The carrier concentration was quite high as a p-type semiconductor, which may due to the surface defect on the CZS nano crystal.

Figure 4(a) shows a plot of absorption coefficient as a function of photon energy for the CZS film with different ratios. The band gap of CZS films was shifted towards low energy with increasing Cu concentration. The variation of CZS band gap value with ratio was shown in Figure 4(b). The band gap value varied in the range from 1.8 eV to 3.6 eV with the variation of ratios from 67% to 0%. The results indicate that CZS is wide band gap materials.

Figure 5 shows EPMA results on cross-section of the films. The result showed that copper diffused into In2S3 layer, but zinc did not diffuse into In2S3 layer. It was speculated that a thin layer of CuInS2 may be formed at the interface between CZS and In2S3; CuInS2 and In2S3 can make p-n junction and the cells can generate electricity [8]. However, typical CuInS2 peaks were not observed from the results as shown in Figure 6. Since the CuInS2 layer is too thin, the XRD system could not detect the CuInS2 peaks.

The photocurrent-voltage of CZS cells with and without scratching was shown in Figure 7(a). The CZS layer of this cell was prepared with ratio of 50%. After scratching, the photocurrent became lower than the sample without scratching. Figure 7(b) shows photocurrent-voltage of CuInS2 (CIS) spray cells with and without scratching for comparison. After scratching, the photocurrent did not change in the CIS solar cell with the sample without scratching the CIS layer. Therefore,  

Figure 4. CZS absorption spectra (a) and the band gap variation (b) of CZS with different ratios.


Figure 5. Electron probe micro analysis (EPMA) spectra (a) and the elemental mapping images (b) of on cross-section at .

Figure 6. X-ray diffraction patterns of , and .


Figure 7. Photovoltaic characteristics of CIS and CZS solar cells with/without scratching. I-V curves of CZS (a) and CuInS2 (b) solar cells with and without scratching. The schemes of electron flow in CZS (c) and CIS (d) solar cells.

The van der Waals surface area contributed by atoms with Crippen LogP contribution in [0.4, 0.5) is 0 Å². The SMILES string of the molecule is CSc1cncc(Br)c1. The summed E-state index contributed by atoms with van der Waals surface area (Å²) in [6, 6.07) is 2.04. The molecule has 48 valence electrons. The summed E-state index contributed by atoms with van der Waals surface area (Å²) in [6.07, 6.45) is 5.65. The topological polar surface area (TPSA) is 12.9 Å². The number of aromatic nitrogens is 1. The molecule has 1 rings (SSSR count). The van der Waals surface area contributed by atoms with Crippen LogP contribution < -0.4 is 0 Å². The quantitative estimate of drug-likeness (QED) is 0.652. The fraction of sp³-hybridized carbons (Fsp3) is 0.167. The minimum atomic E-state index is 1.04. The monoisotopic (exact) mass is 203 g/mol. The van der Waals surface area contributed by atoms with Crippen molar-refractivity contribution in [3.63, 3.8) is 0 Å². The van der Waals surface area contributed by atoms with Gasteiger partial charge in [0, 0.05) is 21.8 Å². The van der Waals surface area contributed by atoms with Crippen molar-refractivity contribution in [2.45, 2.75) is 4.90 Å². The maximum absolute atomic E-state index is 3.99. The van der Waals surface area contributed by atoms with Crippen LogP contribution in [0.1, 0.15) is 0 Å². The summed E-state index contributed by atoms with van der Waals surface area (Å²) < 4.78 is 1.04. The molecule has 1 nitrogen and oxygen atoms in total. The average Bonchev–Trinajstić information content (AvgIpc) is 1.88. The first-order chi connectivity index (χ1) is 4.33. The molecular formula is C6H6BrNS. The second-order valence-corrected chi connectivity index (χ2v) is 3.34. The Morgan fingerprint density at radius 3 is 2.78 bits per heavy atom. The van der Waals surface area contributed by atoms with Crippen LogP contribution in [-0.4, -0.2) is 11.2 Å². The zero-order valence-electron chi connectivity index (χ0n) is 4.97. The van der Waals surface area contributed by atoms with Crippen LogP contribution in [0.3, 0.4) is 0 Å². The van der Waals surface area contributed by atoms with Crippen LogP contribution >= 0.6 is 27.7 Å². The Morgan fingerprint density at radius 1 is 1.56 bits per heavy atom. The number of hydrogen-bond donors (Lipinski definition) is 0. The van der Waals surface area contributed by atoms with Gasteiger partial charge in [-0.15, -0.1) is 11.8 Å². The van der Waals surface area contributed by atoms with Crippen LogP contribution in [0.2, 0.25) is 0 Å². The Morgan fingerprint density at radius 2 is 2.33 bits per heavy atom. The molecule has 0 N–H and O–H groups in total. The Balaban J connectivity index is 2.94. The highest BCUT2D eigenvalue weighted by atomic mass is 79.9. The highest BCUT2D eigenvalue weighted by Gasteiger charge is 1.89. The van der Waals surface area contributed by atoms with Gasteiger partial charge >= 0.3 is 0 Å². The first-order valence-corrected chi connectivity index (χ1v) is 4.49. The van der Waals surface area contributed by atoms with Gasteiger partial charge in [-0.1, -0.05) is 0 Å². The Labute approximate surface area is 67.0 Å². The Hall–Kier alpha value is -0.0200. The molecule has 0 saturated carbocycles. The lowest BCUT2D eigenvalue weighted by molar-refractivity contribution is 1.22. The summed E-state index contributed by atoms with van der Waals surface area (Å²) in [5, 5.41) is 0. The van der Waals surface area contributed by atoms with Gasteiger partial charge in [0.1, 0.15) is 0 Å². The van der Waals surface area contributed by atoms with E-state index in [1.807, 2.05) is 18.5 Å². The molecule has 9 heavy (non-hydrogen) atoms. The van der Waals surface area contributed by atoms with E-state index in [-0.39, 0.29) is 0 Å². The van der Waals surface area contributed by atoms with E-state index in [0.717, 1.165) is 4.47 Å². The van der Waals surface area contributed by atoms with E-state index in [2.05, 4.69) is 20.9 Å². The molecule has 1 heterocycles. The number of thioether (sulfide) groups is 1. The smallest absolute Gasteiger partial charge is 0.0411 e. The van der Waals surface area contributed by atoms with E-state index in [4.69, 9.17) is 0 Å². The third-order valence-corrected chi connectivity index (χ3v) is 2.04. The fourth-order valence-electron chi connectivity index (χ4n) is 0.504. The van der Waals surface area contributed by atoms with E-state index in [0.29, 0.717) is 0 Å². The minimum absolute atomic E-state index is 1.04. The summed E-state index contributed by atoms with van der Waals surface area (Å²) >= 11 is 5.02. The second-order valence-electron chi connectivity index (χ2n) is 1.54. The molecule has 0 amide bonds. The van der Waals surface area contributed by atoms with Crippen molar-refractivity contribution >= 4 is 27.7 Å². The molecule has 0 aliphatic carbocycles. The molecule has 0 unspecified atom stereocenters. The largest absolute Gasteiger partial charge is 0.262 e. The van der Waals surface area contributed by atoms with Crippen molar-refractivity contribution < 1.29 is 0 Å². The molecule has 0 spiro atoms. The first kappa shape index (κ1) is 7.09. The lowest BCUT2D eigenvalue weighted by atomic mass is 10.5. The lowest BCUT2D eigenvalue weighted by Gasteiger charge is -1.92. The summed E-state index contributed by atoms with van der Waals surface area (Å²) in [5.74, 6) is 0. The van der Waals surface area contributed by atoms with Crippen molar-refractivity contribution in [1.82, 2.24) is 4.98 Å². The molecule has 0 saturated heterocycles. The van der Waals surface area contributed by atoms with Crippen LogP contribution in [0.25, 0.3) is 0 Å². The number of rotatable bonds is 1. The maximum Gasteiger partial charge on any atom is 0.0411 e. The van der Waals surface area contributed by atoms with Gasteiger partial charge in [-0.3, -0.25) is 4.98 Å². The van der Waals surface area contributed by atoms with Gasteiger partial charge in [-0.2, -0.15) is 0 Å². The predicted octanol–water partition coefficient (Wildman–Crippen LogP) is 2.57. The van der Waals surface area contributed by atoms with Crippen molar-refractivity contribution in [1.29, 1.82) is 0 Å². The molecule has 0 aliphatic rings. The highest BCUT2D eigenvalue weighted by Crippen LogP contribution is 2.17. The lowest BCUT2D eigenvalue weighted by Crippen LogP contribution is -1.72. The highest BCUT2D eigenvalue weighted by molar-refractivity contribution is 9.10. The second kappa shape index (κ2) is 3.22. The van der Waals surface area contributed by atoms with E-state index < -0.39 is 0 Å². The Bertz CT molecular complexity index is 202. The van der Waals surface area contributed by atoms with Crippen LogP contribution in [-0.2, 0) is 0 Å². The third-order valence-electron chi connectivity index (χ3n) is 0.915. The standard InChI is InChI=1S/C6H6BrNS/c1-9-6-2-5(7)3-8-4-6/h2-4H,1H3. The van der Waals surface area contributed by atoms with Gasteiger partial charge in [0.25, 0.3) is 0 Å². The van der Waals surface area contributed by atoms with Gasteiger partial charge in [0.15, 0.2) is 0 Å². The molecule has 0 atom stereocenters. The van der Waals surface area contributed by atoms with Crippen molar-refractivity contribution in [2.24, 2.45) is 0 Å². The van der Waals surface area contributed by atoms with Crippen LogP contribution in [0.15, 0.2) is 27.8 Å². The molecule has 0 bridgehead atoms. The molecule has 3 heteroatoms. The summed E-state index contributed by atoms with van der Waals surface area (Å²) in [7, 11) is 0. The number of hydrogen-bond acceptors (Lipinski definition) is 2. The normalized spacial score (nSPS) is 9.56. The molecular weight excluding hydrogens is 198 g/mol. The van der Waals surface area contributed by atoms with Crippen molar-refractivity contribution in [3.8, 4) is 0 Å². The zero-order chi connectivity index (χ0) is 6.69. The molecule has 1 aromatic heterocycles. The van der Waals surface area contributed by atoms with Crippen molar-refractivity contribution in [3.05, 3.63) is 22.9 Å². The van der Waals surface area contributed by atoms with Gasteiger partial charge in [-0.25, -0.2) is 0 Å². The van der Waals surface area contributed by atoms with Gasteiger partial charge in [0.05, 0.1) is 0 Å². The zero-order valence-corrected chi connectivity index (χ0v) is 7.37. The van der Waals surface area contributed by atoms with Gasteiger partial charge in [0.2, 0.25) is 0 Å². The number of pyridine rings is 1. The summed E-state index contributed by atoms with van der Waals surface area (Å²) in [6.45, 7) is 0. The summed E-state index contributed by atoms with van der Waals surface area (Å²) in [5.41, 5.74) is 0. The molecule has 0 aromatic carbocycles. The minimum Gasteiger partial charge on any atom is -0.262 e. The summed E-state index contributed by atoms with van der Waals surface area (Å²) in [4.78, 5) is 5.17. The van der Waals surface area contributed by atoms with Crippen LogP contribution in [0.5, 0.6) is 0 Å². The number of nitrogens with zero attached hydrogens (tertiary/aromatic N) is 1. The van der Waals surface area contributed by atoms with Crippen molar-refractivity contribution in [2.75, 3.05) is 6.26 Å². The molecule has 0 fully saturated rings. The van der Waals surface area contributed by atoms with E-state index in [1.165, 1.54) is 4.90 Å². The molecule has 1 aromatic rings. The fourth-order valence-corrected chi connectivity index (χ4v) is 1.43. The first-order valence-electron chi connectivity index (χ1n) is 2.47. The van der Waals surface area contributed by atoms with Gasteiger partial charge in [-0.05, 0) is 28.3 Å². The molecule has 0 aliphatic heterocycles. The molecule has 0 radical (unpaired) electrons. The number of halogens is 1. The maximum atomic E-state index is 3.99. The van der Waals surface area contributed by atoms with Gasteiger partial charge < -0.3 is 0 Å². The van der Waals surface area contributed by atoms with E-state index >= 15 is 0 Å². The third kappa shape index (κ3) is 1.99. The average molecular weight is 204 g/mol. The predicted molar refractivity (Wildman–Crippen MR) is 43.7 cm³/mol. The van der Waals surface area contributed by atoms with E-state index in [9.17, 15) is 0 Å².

the difference of CZS photocurrent was due to the high conductivity of CZS films, which can collect the generated holes effectively from the surrounding (Figure 7(c)). On the other hand, the conductivity of CuInS2 layer was lower (ca. 0.1 Ω−1·cm−1), and the hole were able to be transferred from the CuInS2 layer just under the back electrode (Figure 7(d)).

Figure 8 shows the variation of conversion efficiency of CZS solar cells with ratios. The conversion efficiencies, which were lower than 0.5% in the range below 33% and over 67% of ratio, performed over 1% from 42% to 58% of ratio. The cells at 50% ratio of showed the peak of photoenergy conversion efficiencies.

Figure 9 shows the current density-voltage curves of the best cell with ratio of 50%. The shortcircuit photocurrent (Jsc), open-circuit photovoltage (Voc), fill factor and conversion efficiencies were 9.12 mA·cm2, 0.492 V, 0.383 and 1.72%, respectively. It was noticed

Figure 8. The variation of photoenergy conversion efficiencies of CZS solar cells with different ratios.

Figure 9. Current density-voltage curves of a best cell with under light (AM1.5, 100 mW·cm-2) and dark conditions. The cell area was .

that the dark and light curves indicate crossing point at 0.53V. This crossing point suggests double diode interfaces in a solar cell [9].

4. Conclusion

CZS films were deposited by spray pyrolysis at 277˚C in air ambience. The resistivity of CZS films increases with decreasing copper concentration. The band gap of CZS films varied in the range from 1.8 to 3.5 when ratio changed in the range from 67 % to 0%. A strong diffusion of Cu atom from CZS layer into In2S3 layer was observed. The diffusion of Cu atom from CZS into In2S3 may form a thin CIS layer between CZS and In2S3. The best efficiency of 1.27% was obtained at CZS cells with ratio of 50%.

5. Acknowledgements

A part of this work was supported by NEDO (Japan).